Street Harassment

This happened earlier this week and I talked about it on Facebook:

Walking to the Metro today I said good morning in a businesslike way to a man. I greet people because I am telling them, I am aware of you. The man looked me up and down in a way that was not about respect, and said, “I’d like to get to know you better.” I put on my best I-am-alpha-and-you-will- go-away-now voice, usually reserved for barky dogs on long runs, and said, “That is inappropriate.” “Can I get your phone number?” he called as I strode past him. I dialed up the hostility and replied, “That is VERY inappropriate,” and kept walking. 

Street harassment continues to be a real thing, y’all. If it feels safe, call that shit out (whether the target is you or someone else) and then spread the word. Pretending it’s not real and hoping it will go away is clearly not working.


Misplaced Nostalgia

Does anyone else hear a live recording in a bar in Washington DC of Pearl Jam performing Small Town and get homesick? No? Just me?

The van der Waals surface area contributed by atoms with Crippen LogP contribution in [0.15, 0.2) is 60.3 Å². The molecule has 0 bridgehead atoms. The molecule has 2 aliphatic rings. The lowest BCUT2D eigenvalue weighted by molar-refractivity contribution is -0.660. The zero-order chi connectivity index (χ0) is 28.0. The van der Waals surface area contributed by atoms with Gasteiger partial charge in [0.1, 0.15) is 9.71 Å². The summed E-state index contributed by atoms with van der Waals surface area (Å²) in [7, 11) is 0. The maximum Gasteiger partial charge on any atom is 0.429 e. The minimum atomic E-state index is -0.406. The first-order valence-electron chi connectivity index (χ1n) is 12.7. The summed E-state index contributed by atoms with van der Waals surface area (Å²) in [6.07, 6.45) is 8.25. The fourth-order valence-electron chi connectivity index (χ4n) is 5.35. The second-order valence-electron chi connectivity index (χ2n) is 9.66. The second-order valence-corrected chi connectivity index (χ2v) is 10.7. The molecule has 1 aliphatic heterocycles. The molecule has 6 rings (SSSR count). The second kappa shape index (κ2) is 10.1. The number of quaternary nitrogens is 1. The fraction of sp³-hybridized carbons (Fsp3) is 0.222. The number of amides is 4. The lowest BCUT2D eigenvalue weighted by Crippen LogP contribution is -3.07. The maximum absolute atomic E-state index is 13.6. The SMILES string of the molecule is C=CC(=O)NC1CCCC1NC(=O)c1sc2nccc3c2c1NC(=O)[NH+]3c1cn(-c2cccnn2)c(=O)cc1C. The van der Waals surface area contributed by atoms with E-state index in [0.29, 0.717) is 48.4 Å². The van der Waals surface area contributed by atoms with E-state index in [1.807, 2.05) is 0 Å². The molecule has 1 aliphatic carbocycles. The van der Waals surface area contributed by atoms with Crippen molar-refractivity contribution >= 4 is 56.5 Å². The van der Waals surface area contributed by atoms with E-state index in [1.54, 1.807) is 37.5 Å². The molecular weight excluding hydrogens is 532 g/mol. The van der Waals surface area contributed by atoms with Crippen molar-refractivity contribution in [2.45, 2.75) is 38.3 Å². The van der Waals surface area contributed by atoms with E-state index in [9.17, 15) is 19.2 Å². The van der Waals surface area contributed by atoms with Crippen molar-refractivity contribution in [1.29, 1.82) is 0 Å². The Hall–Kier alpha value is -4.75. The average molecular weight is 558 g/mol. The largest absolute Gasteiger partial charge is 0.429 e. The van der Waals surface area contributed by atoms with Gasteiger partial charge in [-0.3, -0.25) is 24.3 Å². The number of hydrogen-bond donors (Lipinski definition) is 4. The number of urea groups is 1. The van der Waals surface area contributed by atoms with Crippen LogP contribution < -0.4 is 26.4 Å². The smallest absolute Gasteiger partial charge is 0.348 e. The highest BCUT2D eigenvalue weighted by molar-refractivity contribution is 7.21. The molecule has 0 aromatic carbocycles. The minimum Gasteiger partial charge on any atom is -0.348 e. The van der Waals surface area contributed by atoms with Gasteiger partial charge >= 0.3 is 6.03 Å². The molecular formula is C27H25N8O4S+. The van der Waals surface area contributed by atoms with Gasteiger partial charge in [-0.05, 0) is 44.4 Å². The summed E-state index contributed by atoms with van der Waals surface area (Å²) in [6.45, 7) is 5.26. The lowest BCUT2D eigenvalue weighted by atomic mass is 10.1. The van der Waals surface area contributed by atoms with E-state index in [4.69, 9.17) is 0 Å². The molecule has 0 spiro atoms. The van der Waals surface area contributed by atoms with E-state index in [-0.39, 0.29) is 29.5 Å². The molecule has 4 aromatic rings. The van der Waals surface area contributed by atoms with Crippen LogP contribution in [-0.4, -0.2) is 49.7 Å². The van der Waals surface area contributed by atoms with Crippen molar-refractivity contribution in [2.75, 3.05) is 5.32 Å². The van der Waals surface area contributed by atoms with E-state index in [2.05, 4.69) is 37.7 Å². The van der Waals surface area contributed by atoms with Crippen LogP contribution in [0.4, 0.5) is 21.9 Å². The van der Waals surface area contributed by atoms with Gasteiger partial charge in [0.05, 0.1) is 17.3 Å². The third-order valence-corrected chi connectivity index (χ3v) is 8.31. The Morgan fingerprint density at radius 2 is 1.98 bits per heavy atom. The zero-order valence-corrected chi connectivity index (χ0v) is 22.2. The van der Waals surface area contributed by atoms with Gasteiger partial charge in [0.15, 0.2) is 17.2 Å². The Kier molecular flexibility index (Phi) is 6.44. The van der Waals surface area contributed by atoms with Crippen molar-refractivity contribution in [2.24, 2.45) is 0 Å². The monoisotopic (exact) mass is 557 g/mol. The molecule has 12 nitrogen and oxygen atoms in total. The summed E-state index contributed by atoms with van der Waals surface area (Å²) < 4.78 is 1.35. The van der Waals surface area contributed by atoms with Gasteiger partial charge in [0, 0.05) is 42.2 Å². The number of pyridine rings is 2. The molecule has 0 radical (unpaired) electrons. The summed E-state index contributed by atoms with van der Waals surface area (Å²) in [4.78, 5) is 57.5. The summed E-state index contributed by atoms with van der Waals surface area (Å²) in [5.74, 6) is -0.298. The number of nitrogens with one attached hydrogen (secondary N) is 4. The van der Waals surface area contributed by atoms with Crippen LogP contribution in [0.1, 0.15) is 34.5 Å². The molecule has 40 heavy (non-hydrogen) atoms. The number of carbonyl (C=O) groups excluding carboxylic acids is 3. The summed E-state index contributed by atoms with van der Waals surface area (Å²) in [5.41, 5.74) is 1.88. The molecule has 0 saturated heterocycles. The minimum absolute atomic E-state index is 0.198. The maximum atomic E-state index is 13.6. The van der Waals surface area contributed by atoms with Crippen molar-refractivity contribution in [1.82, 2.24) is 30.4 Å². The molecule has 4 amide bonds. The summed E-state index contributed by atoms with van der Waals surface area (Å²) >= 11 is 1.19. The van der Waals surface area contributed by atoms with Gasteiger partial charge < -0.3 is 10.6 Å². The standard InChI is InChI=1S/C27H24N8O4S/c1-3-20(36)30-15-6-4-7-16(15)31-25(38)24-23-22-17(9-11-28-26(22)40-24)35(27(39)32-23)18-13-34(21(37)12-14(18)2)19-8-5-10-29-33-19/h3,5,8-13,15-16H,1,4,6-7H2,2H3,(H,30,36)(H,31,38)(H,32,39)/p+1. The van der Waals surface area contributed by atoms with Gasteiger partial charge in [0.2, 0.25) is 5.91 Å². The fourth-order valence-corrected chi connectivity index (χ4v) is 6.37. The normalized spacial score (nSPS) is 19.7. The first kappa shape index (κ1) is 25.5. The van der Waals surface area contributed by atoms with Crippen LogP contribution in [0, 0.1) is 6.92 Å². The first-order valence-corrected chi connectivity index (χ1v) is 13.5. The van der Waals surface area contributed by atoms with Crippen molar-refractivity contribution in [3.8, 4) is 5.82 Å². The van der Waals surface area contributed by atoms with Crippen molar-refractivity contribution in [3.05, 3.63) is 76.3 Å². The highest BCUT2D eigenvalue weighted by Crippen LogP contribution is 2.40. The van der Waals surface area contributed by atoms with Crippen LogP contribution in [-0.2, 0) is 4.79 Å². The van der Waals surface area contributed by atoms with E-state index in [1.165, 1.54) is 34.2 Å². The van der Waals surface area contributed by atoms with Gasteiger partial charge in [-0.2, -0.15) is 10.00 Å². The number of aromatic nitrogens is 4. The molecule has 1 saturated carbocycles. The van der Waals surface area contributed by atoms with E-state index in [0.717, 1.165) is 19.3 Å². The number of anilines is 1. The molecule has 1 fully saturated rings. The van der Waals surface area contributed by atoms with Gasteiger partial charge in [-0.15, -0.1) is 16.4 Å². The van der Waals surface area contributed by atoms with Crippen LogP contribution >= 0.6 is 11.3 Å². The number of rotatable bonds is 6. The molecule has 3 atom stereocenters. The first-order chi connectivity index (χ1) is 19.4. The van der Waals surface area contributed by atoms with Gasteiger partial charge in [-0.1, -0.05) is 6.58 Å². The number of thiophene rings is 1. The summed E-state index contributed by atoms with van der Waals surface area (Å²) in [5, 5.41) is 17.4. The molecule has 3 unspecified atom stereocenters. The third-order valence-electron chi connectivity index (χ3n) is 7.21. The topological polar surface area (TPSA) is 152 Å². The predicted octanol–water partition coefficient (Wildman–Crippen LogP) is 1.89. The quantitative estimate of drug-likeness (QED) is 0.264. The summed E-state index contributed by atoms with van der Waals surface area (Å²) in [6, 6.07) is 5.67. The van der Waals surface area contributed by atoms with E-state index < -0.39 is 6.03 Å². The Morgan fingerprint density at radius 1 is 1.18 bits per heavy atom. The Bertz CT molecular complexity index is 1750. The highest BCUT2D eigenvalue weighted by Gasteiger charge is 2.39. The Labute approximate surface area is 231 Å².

"This is for people from small towns… like Poulsbo…"


dierwolf:

2014 was one of those years that started out like “THIS IS GOING TO BE GREAT!!!” and its halfway through and we have a war going on, a deadly disease has been spread, countless shootings have happened, racism is alive, more people have been leaving living things inside of hot cars, and robin williams is fucking dead

This pretty much sums it up.

(via backcountryranger)


lucyknisley:

“My cemetery is in Key Biscane. It’s one of the prettiest in the world. Lovely trees, the sky is blue, the birds… The one in Los Copa is really shit. What a pain in the ass you are. It’s true- you’re not young and you’re not new and you do make people laugh. And me? I’m still with you because you make me laugh. So you know what I’ve got to do? I’ve got to sell my plot in Key Biscane so I can get one next to you in that shithole, Los Copa, so I never miss a laugh.”

lucyknisley:

My cemetery is in Key Biscane. It’s one of the prettiest in the world. Lovely trees, the sky is blue, the birds… The one in Los Copa is really shit. What a pain in the ass you are. It’s true- you’re not young and you’re not new and you do make people laugh. And me? I’m still with you because you make me laugh. So you know what I’ve got to do? I’ve got to sell my plot in Key Biscane so I can get one next to you in that shithole, Los Copa, so I never miss a laugh.”


Also a map home for wayfaring park rangers whose hearts yearn for jagged mountains, Douglas fir, Northwest Coast Art, the Puget Sound’s clean tang, pretentious coffee, and the rumbling open fifth announcing your ferry is leaving now.
subpop: